Thayor’s first meeting with Bergstein occurred the next morning. It was brief and business-like, but it left a good impression on Thayor’s mind. What little he had seen of the man, he told Holcomb, had convinced him of his honesty and ability; that the nigh horse had died was no fault of Bergstein’s, since he and the boys at the lower shanty had evidently done everything that could be done. What pleased him most was Bergstein’s humane and untiring efforts to save the poor beast, adding that he had decided to order him to leave for Montreal at once with instructions to purchase another horse, together with some other things, amounting to over three thousand dollars in all, which were badly needed. He liked, too, his quick return from Canada—this showed his interest in his work.
An hour later the two, with Bergstein, stood on the veranda before the latter’s departure.
“Is there anything else you can think of that we need, Billy?” Thayor asked.
“That’s about all I can think of,” returned Holcomb, glancing over the long list that Bergstein held in his hand.
“He was a hard-working man,” Bergstein casually remarked, referring to the uncle who had so suddenly succumbed. There was nothing to lead up to it, but that was a way with Bergstein. As he spoke he folded the list and tucked it into his black portfolio.
“Married?” asked Thayor.
“Yes, and to as nice a little woman as you ever see, Mr. Thayor. He ain’t left her much, not more than will keep her out of the poor-house.” Bergstein’s voice had grown as soft as an Oriental’s. “I buried him at my own expense. It’s hard on her—she’s got a little girl who was always ailin’—sickly from the first.” He fumbled at his scrubby black beard, his rat-like eyes focussed on the ground.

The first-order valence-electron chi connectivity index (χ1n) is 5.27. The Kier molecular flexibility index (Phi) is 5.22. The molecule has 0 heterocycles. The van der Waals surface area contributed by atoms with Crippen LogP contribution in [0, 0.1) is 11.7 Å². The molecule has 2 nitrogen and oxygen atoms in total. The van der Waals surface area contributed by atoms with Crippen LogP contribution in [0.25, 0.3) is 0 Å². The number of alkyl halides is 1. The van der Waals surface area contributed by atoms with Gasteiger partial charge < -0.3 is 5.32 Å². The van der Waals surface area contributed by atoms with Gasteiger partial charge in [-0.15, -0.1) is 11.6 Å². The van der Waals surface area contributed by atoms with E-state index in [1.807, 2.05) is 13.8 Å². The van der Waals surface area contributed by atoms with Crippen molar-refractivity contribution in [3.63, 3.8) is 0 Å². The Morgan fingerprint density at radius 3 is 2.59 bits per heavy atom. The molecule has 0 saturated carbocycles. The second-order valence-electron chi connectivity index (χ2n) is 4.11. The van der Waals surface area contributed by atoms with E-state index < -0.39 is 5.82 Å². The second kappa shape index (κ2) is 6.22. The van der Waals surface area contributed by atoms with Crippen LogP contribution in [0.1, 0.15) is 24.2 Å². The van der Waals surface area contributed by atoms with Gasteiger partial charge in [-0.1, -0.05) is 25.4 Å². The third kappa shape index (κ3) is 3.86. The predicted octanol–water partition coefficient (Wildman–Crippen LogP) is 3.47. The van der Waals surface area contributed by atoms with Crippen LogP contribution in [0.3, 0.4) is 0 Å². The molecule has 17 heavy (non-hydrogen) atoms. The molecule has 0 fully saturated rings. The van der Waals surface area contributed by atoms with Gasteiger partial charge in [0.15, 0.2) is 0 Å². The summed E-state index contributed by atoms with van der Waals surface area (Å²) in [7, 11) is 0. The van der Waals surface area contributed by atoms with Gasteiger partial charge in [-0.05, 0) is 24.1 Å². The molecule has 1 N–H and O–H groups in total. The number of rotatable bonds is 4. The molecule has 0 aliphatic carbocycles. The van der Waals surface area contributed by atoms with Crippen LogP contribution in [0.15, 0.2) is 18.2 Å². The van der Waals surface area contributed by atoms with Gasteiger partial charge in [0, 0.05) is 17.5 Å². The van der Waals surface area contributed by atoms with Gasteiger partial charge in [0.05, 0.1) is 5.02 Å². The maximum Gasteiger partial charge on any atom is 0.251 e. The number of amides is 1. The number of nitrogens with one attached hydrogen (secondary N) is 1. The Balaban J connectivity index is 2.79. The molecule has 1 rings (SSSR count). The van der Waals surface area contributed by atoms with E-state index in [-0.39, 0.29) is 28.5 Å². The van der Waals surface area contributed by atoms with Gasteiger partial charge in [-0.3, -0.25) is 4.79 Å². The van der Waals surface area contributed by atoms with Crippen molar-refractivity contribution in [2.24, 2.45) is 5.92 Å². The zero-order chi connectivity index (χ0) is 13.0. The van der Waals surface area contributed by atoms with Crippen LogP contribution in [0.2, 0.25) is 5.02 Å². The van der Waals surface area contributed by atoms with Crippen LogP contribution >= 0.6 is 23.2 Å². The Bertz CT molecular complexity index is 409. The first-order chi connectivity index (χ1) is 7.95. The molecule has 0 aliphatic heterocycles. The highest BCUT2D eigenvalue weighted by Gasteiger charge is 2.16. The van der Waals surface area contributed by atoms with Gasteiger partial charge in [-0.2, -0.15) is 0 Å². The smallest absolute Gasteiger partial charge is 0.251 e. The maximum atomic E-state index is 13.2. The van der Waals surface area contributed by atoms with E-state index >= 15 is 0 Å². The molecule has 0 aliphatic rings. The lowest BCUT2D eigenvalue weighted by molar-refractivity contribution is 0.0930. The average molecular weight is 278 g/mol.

“One moment, Mr. Bergstein,” said Thayor, suddenly turning on his heel and going into the house. Presently he returned and handed Bergstein an unsealed white envelope. “Will you kindly give this to the mother and the little girl,” he said. “You will oblige me by not saying whom it is from.”
“Well, now, that’s mighty good of you, Mr. Thayor,” Bergstein faltered; “she’ll—”
“I trust you will have a pleasant journey,” returned Thayor and with a nod to Billy the two disappeared through the door of Thayor’s den, before the man with the scrubby beard could finish his sentence.
Bergstein tucked the envelope within the black portfolio and went down the steps to the buckboard waiting to take him out to the railroad. The boy Jimmy drove, Bergstein taking the back seat. He waited until they were well into the stretch of wood between the camp and the lower shanty, then he hurriedly extracted the envelope and glanced within. It contained a new one-hundred-dollar bill.
That night Bergstein put up at the best hotel in Troy.
* * * * *